Nebulization is the abbreviation of aerosol inhalation therapy. It refers to a drug administration method that uses a special device to disperse inhaled drugs into aerosol form, and the aerosol enters the respiratory system with the airflow when inhaling. It allows drugs to directly act on the respiratory mucosa to achieve the purpose of cleansing and moistening the airway for local and systemic treatment. It has now become an important treatment method for respiratory system-related diseases. Because it can directly act locally, patients have a high degree of acceptance, and more and more people are willing to use this route of administration.
As long as it is medicine, can it be used for nebulization? Of course this is wrong. There are two points that need to be paid attention to when choosing the right atomized drug. First, the drug name contains the word “inhalation”, and second, the “Usage and Dosage” item in the drug instructions indicates “administration via a suitable atomizer.”
Although injections are still used as atomized inhalation drugs in clinical practice, most of these methods are not recommended. For example, ambroxol injection, dexamethasone injection, etc. are used as The situation of aerosolized inhalation of drugs.
There are two main reasons why nebulization is not recommended for injections. First, there are specific requirements for the physical, chemical and pharmacological properties of aerosolized inhaled drugs, such as atomized particle size. The most important factor affecting the efficacy of atomized inhalation is the diameter of the effective atomized particles. The atomized particles should be able to be deposited in the airways and lungs and produce a therapeutic effect. If the diameter of the atomized particles is >5.0 microns, most of them will reach the central airway (trachea and bronchi), and most of them will be trapped in the oropharynx and eventually enter the body through swallowing; if the diameter of the atomized particles is <0.5 microns, they will reach the peripheral airways. (bronchioles, alveoli), but during tidal breathing, 90% of the drug particles can be excreted with exhalation; the diameter of atomized particles is 1.0 to 5.0 microns, which is more suitable and can reach the middle airway and below (bronchus).
Therefore, if the diameter of the effective atomized particles does not meet the requirements, the atomization treatment effect cannot be achieved; secondly, the excipients in the injection may cause airway spasm, difficulty breathing, and even induce asthma attacks, leading to serious consequences.
Common aerosolized drugs include the following four categories: inhaled glucocorticoids, inhaled beta2 receptor agonists, inhaled anticholinergic drugs, and inhaled expectorants.
It has the effects of inhibiting respiratory inflammatory response, reducing respiratory hyperresponsiveness, and relieving bronchospasm. Compared with systemic corticosteroids, inhaled glucocorticoids have smaller dosages, faster effects, fewer adverse reactions, and better safety. However, due to the special route of administration, glucocorticoids are deposited in the oropharynx after inhalation, and local adverse reactions are prone to occur in the larynx, including oropharyngeal candida infection, oral ulcers, dry mouth, hoarseness, pharyngitis, bronchospasm, etc. Washing your face and gargling your mouth immediately after atomization can avoid local adverse reactions to a certain extent.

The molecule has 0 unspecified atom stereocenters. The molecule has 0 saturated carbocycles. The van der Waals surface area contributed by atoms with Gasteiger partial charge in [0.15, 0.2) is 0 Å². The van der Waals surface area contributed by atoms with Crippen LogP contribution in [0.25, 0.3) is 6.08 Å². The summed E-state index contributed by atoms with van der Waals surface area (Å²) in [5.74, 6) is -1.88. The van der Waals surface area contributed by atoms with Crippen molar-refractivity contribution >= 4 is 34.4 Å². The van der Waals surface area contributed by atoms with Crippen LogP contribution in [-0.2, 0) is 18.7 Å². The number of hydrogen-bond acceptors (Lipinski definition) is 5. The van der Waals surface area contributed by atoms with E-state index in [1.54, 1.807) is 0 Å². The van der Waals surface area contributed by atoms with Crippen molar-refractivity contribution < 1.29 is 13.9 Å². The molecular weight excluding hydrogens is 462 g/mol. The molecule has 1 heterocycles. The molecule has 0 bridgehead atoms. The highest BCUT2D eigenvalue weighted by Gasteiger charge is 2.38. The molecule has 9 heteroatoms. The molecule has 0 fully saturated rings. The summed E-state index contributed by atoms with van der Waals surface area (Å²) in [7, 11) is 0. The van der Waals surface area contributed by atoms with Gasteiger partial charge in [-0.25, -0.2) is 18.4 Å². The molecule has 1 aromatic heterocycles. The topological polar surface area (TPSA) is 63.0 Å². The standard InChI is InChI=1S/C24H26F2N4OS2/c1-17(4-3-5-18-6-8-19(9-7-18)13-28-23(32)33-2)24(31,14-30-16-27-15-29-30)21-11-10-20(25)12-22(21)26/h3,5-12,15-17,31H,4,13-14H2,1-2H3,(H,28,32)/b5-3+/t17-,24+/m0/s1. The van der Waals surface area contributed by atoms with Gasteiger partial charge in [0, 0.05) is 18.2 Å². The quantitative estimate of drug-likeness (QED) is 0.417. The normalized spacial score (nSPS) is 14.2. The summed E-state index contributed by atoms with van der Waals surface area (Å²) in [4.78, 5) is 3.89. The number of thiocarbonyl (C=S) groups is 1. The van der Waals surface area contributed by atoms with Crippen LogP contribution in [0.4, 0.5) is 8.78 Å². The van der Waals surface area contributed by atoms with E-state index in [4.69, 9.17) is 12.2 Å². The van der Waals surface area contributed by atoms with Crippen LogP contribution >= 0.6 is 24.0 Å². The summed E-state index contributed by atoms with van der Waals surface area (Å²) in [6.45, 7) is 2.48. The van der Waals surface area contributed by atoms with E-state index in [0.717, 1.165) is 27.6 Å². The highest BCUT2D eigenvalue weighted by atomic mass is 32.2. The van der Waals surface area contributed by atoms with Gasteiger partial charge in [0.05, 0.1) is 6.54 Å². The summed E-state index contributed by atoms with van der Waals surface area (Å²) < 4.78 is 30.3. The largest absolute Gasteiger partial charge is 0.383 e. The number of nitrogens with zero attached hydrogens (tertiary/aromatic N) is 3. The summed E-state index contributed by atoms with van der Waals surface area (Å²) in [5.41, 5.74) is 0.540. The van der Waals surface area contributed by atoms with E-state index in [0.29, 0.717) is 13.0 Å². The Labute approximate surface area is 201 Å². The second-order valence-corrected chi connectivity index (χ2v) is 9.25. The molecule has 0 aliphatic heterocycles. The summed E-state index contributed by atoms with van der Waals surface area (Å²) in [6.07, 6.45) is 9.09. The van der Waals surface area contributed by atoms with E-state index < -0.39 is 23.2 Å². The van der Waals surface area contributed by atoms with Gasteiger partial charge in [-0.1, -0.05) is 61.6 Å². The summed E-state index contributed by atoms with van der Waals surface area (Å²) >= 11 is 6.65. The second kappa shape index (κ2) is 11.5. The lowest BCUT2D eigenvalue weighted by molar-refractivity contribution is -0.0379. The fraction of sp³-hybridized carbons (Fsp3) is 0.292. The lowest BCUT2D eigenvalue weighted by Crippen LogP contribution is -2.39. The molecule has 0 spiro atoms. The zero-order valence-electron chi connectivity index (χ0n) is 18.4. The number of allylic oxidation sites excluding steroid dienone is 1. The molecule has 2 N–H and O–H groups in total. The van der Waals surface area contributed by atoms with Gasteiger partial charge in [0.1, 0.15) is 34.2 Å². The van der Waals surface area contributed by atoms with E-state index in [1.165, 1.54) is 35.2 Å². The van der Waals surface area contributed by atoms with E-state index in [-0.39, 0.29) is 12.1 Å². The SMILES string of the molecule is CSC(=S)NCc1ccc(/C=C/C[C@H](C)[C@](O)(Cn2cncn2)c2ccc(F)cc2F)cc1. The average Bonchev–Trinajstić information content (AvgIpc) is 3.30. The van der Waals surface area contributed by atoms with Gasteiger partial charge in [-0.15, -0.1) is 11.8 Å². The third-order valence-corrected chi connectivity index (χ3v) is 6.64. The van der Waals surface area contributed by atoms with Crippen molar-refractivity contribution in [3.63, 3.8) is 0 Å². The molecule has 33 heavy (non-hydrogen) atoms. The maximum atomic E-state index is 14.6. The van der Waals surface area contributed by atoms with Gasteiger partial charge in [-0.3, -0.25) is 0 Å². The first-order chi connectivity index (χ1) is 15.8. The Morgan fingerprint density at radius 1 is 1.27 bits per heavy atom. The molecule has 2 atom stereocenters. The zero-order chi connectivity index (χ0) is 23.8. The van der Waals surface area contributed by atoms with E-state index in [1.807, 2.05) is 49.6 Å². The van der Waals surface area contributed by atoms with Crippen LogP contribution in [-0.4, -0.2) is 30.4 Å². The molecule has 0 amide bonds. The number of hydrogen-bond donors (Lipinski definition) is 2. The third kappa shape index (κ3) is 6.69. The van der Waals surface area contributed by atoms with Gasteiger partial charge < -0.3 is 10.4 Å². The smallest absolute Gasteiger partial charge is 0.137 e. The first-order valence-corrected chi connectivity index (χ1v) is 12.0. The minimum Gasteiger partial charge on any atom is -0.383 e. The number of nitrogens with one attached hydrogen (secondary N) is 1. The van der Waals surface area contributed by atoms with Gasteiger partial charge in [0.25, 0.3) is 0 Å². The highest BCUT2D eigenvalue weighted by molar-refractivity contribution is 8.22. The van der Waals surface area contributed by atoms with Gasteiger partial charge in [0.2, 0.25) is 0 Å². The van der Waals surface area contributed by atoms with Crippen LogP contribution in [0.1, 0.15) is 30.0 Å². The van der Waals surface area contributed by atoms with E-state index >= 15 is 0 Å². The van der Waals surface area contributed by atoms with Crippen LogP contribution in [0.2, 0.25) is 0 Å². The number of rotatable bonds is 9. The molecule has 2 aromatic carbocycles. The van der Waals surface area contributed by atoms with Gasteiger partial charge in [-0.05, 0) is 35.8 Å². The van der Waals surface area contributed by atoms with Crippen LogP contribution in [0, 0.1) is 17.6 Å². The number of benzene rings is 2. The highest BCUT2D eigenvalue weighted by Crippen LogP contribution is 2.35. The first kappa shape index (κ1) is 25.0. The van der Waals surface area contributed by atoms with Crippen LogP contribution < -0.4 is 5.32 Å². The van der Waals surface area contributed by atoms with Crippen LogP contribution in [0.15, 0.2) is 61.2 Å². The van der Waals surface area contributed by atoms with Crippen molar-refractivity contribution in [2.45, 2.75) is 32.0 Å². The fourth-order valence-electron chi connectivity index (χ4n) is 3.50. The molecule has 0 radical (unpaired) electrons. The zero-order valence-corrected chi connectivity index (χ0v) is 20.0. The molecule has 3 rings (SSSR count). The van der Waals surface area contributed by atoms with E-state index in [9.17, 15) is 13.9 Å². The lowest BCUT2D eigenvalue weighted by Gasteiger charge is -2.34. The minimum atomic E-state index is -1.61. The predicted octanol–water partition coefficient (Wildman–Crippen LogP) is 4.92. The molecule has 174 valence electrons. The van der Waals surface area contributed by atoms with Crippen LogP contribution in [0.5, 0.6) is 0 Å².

It increases the mucociliary cleansing function that is reduced by obstructive pulmonary disease, thus accelerating the clearance of mucus secretions. However, due to its agonistic effect on β2 receptors, a small number of patients may experience adverse reactions such as skeletal muscle tremor, peripheral vasodilation, headache, and compensatory increased heart rate after use.
Inhaled anticholinergic drugs
Can play a role in bronchodilation. However, due to its antagonistic effect on cholinergic receptors, patients may experience headaches, dry mouth, tachycardia, palpitations, nausea, gastrointestinal motility disorders, urinary retention, and adverse eye reactions, such as pupil dilation and increased intraocular pressure. Highly common adverse reactions. If used by patients with glaucoma and prostatic hypertrophy, the original disease may be aggravated, and the drug can be replaced if necessary.
Mainly acetylcysteine. This is a drug that can reduce the viscosity of sputum and make it easier to cough up. It is suitable for patients with excessive mucus secretion. However, due to the smell of sulfur, it may irritate the patient’s mouth, nasopharynx, and cause symptoms such as rhinorrhea and stomatitis; it may irritate the gastrointestinal tract and cause gastrointestinal reactions such as nausea and vomiting; patients with gastric ulcer or a history of gastric ulcer Patients may even aggravate their original gastric ulcer symptoms. Therefore, patients should choose carefully when combined with other drugs that have an irritating effect on the gastric mucosa. Acetylcysteine will react with rubber, iron, copper, etc., so when patients undergo atomization inhalation treatment, they should use plastic or glass nebulizers, and the nebulizer needs to be cleaned after use.
In short, aerosol inhalation therapy is a drug delivery method that can directly act on the respiratory mucosa to achieve the purpose of cleaning and moistening the airway for local and systemic treatment. Although it is a topical medication, it also has adverse reactions, so it cannot be used by oneself. Patients need to pay attention to observe whether there are any adverse reactions when using it. It is recommended to have an empty stomach before atomizing, clear nasal secretions, and do not apply oily creams. After atomization, be sure to rinse your mouth and wash your face to reduce systemic absorption of the drug.
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